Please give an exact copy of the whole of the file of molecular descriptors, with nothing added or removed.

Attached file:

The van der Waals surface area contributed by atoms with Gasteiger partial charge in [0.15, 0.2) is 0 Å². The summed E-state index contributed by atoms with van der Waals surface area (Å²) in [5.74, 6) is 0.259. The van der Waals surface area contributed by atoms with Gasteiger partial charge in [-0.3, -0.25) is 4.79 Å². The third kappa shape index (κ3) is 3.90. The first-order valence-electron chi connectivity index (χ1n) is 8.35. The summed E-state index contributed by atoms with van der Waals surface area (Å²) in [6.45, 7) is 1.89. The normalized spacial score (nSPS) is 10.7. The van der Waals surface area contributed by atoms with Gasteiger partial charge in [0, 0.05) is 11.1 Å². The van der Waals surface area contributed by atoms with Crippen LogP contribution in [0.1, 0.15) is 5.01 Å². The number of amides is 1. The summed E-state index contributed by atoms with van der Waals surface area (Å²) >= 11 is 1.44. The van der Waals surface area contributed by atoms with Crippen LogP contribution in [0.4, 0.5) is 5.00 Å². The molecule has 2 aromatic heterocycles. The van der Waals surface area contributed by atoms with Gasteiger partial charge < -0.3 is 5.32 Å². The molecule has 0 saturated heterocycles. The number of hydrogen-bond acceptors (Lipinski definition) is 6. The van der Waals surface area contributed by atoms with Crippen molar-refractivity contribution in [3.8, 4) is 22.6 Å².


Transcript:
The van der Waals surface area contributed by atoms with Gasteiger partial charge in [0.15, 0.2) is 0 Å². The summed E-state index contributed by atoms with van der Waals surface area (Å²) in [5.74, 6) is 0.259. The van der Waals surface area contributed by atoms with Gasteiger partial charge in [-0.3, -0.25) is 4.79 Å². The third kappa shape index (κ3) is 3.90. The first-order valence-electron chi connectivity index (χ1n) is 8.35. The summed E-state index contributed by atoms with van der Waals surface area (Å²) in [6.45, 7) is 1.89. The normalized spacial score (nSPS) is 10.7. The van der Waals surface area contributed by atoms with Gasteiger partial charge in [0, 0.05) is 11.1 Å². The van der Waals surface area contributed by atoms with Crippen LogP contribution in [0.1, 0.15) is 5.01 Å². The number of amides is 1. The summed E-state index contributed by atoms with van der Waals surface area (Å²) >= 11 is 1.44. The van der Waals surface area contributed by atoms with Crippen LogP contribution in [0.4, 0.5) is 5.00 Å². The molecule has 2 aromatic heterocycles. The van der Waals surface area contributed by atoms with Gasteiger partial charge < -0.3 is 5.32 Å². The molecule has 0 saturated heterocycles. The number of hydrogen-bond acceptors (Lipinski definition) is 6. The van der Waals surface area contributed by atoms with Crippen molar-refractivity contribution in [3.8, 4) is 22.6 Å².